The Pulse | Friday, January 4, 2019
Word of the Week: Bezoars
To kick off the New Year, we are highlighting “Bezoar” as the Word of the Week. As always, all of the terms and definitions are sourced from our very own SGNA GI/Endoscopy Nursing Review Course Certification Study Manual, 3rd Edition (2016).
Bezoar: A Bezoar is a solid mass of indigestible material that accumulates in your digestive tract, sometimes causing a blockage. Bezoars usually form in the stomach, sometimes in the small intestine or, rarely, the large intestine. There are three types: phytobezoars (plant), trichobezoars (hair) and lactobezoars (milk curd).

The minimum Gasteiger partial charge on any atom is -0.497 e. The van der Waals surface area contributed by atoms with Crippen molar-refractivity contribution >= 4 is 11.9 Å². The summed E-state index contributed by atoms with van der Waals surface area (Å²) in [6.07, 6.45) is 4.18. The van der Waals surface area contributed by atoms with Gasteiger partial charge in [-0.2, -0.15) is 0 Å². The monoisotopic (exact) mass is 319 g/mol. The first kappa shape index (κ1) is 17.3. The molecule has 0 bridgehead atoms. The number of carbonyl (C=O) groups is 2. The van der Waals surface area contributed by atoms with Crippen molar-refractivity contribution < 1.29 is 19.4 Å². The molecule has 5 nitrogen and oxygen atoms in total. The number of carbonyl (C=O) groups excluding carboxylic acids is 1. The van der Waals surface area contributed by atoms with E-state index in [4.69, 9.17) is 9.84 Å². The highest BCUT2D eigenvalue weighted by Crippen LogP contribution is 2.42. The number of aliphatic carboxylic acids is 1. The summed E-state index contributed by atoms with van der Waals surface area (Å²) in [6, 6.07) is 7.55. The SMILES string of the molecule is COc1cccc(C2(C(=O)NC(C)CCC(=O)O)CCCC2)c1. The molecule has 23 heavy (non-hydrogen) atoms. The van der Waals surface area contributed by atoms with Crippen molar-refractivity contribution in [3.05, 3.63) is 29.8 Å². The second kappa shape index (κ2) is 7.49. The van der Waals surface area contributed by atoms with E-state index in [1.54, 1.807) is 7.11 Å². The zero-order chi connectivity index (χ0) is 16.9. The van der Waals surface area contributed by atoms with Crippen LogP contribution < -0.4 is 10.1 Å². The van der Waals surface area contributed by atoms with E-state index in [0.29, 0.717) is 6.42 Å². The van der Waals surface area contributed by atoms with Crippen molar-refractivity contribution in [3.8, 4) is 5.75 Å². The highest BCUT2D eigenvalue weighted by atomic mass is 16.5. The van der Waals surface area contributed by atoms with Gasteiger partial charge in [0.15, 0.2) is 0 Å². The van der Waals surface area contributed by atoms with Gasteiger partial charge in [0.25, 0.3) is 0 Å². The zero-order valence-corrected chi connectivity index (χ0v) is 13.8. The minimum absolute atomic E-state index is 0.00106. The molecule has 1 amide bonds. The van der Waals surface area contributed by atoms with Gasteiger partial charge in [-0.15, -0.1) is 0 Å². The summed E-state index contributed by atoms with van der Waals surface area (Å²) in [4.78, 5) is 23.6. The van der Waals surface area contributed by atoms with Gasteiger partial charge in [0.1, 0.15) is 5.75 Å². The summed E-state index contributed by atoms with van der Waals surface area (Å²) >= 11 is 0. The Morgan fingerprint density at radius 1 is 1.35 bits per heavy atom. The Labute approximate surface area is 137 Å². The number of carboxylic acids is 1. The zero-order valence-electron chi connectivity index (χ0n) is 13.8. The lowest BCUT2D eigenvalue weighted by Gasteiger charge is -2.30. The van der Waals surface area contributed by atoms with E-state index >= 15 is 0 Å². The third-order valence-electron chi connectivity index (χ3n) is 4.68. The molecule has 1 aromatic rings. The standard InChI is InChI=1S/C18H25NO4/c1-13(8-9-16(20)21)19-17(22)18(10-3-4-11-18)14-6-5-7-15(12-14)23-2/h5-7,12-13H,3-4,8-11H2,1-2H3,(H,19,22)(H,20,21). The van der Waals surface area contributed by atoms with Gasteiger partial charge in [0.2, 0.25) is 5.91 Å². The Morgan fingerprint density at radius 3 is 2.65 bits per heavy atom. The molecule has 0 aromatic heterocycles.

- Phytobezoars – males over 30
- Trichobezoars – females under 30
- Lactobezoar – infants (rare now with advancement in formula)
- Fullness/nausea and vomiting
- Epigastric pain
- Palpable mass
- Bleeding due to ulceration
- Phytobezoars – plant vegetable may be associated with motility disorders and in patients who have had a vagotomy. Endoscopic removal.
- Trichobezoars – hair that has been chewed, commonly surgically removal is necessary as the hair forms a concrete mesh that cannot be removed endoscopically.
- Lactobezoar – milk curds seldom seen now with pre-mixed formulas. Formula feeding is held, infants fed with Pedialyte or sterile water.